“I feel especially humble this afternoon as I stand before you for the first time as a General Authority and contemplate the sacredness and the importance of this great call,” said Elder William H. Bennett in October conference 1970, after he had been sustained an Assistant to the Council of the Twelve the previous April. “I ask for an interest in your faith and prayers, not just here today but on a continuous basis, that I might be able to serve in the way the Lord would like me to serve.”
That term of service closed 23 July 1980 with Elder Bennett’s death at his home in Bountiful, Utah, at 69 years of age. He was an emeritus member of the First Quorum of the Seventy, to which he had been appointed in 1976.
Elder Bennett was born 5 November 1910 in Taber, Alberta, to William Alvin and Mary Walker Bennett. He attended Taber schools, the Raymond School of Agriculture, Utah State University from which he graduated with bachelor’s and master’s degrees, and the University of Wisconsin from which he received his PhD.
By the time of his call in 1970, he was serving Utah State University as its director of extension services. He had previously been that division’s assistant director and had also been dean of the College of Agriculture and associate professor of agronomy. Among his professional honors are the President’s Citation from the Soil Conservation Society of America.
His devotion to the Church was as constant as his devotion to education. At the time of his calling in 1970, he was Regional Representative for the Cache and Logan Regions, a calling he had held since 1967. Other assignments included membership on the Priesthood Welfare and Priesthood Missionary committees, counselor in the East Cache Stake (Logan, Utah) presidency, counselor in a stake Sunday School superintendency, member of a stake Sunday School board, and genealogical chairman for the East Cache and Carbon Stakes.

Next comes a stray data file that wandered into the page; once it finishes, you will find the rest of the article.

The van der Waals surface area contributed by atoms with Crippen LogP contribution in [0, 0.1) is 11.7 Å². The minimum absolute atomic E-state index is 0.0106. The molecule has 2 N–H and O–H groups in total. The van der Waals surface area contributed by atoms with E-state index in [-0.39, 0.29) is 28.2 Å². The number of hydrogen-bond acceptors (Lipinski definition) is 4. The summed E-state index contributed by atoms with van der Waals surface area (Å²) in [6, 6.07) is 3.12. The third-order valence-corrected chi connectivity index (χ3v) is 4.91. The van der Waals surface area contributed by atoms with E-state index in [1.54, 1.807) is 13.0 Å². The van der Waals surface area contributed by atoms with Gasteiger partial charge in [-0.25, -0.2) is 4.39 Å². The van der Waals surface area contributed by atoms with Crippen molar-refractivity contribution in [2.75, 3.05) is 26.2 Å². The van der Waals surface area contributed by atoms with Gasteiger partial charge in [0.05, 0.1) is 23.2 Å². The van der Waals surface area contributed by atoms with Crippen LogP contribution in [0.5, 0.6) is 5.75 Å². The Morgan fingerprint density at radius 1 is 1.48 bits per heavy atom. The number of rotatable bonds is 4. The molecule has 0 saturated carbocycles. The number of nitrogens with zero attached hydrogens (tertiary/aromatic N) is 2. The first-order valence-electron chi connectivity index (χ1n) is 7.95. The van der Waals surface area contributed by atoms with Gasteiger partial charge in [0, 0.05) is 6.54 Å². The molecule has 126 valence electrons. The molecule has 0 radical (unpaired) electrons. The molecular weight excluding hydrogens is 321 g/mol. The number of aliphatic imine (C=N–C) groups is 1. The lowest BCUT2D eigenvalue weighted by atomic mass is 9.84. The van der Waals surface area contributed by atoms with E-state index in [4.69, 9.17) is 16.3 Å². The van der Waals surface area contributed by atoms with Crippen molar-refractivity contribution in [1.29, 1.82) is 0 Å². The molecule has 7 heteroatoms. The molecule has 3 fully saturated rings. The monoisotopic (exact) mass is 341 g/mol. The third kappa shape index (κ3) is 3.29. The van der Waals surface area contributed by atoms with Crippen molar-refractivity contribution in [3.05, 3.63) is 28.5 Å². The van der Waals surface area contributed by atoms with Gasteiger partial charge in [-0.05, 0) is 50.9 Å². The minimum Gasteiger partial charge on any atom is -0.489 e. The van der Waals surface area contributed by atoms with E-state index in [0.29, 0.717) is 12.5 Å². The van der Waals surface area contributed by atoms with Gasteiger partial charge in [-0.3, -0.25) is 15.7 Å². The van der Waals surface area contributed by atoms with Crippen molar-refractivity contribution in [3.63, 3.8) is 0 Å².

Another of Elder Bennett’s unfailing interests was sports. He participated in the Canadian Olympic Trials in 1936 in the shot put and discus events. In 1946, as an infantry captain, he participated in the Pacific Army Olympics. He often used sports events to illustrate ideas in his addresses, and his last conference talk, April 1976, used the summer Olympics in Montreal to illustrate his theme of attaining perfection.
Elder Bennett is survived by his wife, Patricia June Christensen, his five daughters, one son, seven grandchildren, four brothers, and two sisters.
In that first address in 1970, Elder Bennett told of participating in the high jump in a tri-stake MIA track meet. A nervous fifteen-year-old, he received the confidence he needed to make his best jump from his stake president, Hugh B. Brown. “In the days of my youth,” he reflected, “the Lord saw fit to bless me with an inferiority complex. I say ‘blessed’ because in wrestling with this problem I learned the meaning of humility. I learned what it meant to get close to my Father in Heaven through prayer on an almost continuous basis. I learned that in problems we find our challenges. In those challenges lie opportunities. If we can just identify those opportunities and capitalize on them, growth, progress, and success will result. I learned that strength comes from facing up to problems squarely and realistically, not from disregarding them or avoiding them.”